1

I have a question in my textbook:

When is it preferable to use a dense index rather than a sparse index? Explain your answer.

My first thought was that the dense index would be good when it'd cost a cheap / worthwhile amount of space relevant to the performance gain. When I was googling for the answer (to verify), I found this answer in multiple places

It is preferable to use a dense index instead of a sparse index when the file is not sorted on the indexed field (such as when the index is a secondary index) or when the index file is small compared to the size of memory.

and it's not very clear to me what it's saying.


For the first reason

when the file is not sorted on the indexed field (such as when the index is a secondary index)

What is "the file", and likewise which field is "the indexed field", the field in the primary index or the one in the secondary index? Also just in general, I'm still not sure how this justifies the dense index.


For the second part

when the index file is small compared to the size of memory.

What is "the size of memory" in this context? Is this trying to say what I said? (the dense index is cheap to make?)


I'd really appreciate a better explanation/clarification of the above.

2

In context:

when the file is not sorted on the indexed field (such as when the index is a secondary index)

  • "the file" = the database table (or similar object) being indexed
  • "the indexed field" = the field being considered for the new index. A sparse index relies on the records being sorted in the same order as the indexed field.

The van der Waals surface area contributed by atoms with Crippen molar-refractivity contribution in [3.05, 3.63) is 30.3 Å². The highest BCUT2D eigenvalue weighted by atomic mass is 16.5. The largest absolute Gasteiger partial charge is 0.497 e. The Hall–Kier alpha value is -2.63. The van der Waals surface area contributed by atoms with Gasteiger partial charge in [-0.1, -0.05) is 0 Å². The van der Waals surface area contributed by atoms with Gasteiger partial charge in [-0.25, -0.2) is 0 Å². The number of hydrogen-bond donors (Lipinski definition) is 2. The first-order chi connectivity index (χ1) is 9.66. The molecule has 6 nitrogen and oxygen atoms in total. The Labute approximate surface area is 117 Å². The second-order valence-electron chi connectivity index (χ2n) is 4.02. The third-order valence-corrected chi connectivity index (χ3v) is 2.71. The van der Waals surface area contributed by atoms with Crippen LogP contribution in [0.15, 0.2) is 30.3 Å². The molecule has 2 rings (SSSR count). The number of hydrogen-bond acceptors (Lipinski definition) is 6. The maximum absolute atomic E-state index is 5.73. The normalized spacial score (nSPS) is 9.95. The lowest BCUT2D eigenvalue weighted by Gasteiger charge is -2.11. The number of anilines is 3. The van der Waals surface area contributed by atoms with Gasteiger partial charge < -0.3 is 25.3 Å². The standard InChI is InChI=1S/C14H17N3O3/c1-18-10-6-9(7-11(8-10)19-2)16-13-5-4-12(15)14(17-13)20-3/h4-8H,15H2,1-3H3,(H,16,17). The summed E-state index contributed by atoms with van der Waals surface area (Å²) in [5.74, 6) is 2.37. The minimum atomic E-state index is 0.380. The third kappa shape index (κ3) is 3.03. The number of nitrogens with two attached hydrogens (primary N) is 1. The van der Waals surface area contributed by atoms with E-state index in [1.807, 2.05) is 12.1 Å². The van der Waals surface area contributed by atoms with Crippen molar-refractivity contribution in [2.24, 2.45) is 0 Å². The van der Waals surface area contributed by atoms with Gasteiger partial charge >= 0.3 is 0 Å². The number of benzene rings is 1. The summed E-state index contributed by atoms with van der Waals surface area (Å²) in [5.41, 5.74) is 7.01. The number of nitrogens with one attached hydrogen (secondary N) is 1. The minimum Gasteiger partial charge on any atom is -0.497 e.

Example: data in table is sorted on ID:

  ID    Last Name
   1    Smith
   2    Francis
   3    Jones
   4    Zygoski
   5    Bohr
   6    Josephson
   7    Michaels
   8    Able

And, imagine this is a sparse index on Last Name (with pointers to the appropriate records:

Index
  Able
  Francis
  Jones
  Smith

Now, to find "Bohr", You go to "Able" and then search sequentially. Unfortunately, "Able" is the last record in the file, so, you can't get to "Bohr" from there.

when the index file is small compared to the size of memory.

Basically, if the entire index can be loaded into memory, and still have plenty of room to load in the data from the table that's needed, then the database engine should be able to find each record in the index, and go directly to that record in the data table (instead of possibly having to pull in several pages from the table, scanning to locate the record it wants). If the dense index takes up too much room in memory, then either you have to read it in in parts, or it's going to squeeze the available memory for the rows you need from the data table.

Or, at least, that's my best guess. Note that I'm speaking form the view of someone who's been working with databases for almost 30 years; when I was in class, I don't remember dense vs sparse indexes being discussed.

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  • Awesome...much appreciated :) – m0meni May 4 '17 at 19:33

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